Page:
My big sis is petite, standing three inches shorter than me. It wasn't always that way, of course. There was a time when I was smaller, another lifetime ago it seems.
She and I have almost always gotten along with each other, but we haven't always been friends. I think as a little girl, three and a half years younger, I seemed more like a nuisance much of the time than anything else. I wanted her to like me. I wanted to be like her. But I was the little sister who lovingly terrorized her favorite cat, who wanted to borrow her toys and her clothes, who'd sit in her room with eyes begging for her to pay attention to me when she just wanted some privacy, who'd grab the attention of the camera or her friends, who'd pretend to hear creepy noises at night when she was babysitting me. I was that sister.
On some rare occasion, my little-sisterness worked to my advantage in her eyes. Like the time a boy who liked her in high school showed up at the house and she just wanted him to get lost but couldn't tell him that. She came to me, a little desperate, asking me to do something, anything, to distract him, maybe even drive him away. I eagerly agreed, running up to him and yanking him by the arm to the front yard. I strapped on my metal framed roller skates, the old school ones, and proceeded to do cartwheels and various versions of gymnastics across the front yard. He watched with a polite smile stretched tightly across his face, glancing nervously over his shoulder toward the house. After maybe ten minutes of this show, he must have excused himself, told my sister goodbye, and gotten the heck out of there. I remember my sister hugging me, so grateful, and feeling a rush of satisfaction that I'd been able to help her out.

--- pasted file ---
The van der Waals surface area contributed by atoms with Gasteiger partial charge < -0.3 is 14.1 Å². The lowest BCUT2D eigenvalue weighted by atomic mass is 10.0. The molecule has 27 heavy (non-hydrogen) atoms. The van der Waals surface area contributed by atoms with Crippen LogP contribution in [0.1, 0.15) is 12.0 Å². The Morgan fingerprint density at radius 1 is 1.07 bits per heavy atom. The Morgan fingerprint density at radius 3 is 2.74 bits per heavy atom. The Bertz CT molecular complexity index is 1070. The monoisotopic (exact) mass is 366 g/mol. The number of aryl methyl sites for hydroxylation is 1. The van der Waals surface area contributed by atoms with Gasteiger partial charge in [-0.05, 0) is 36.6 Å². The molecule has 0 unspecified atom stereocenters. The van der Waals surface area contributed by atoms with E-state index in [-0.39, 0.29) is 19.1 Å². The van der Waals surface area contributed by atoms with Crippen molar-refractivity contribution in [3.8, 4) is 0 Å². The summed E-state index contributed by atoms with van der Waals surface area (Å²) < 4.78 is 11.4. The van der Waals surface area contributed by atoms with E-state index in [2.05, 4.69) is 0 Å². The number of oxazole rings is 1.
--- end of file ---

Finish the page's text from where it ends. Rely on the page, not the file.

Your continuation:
And then I entered high school and she started college and life in our family was all jumbled up, like a 1,000 piece jigsaw puzzle. That's when we became friends. I remember us starting to share clothes because we wanted to, going shopping together, talking about life together. I sensed her protectiveness and it was new to me and I loved it.
I was never the real mushy-gushy one in the family. It was Mom and sometimes sis who cried at Hallmark commercials and cheesy tv programs, not me. I swore I'd never cry at a wedding. But standing in the doorway of the church on my sister's wedding day, I turned around to give her one last look before I walked down the aisle. There she was, a glowing vision of white, her brown curls and big Bambi eyes locking with mine, holding onto Papa's arm. Before I knew it, my eyes were puddles and it was like all the years of our childhood flashed before my eyes, pausing on this moment, on my beautiful grown up sister in her wedding gown. I felt more love in that moment than I knew what to do with.
Eleven years, the births of two adorable children, the loss of our Papa and the celebration of many milestones have passed since that day. Time and laughter and tears and hours of listening and venting and sharing have grown us up into the kind of friends I always hoped we'd be. I still look up to my sister. I still want to be like her in many ways, and yet I appreciate our differences. I respect her and she respects me. When I'm with her, I feel as comfortable as I am when I'm alone, saying little at times and chattering nonstop at other times. We store each other's memories, as far back as each of us can remember, and that is something no other friendship can experience.
I love you, sister sally sassy sue. There can be no other you. Happy birthday.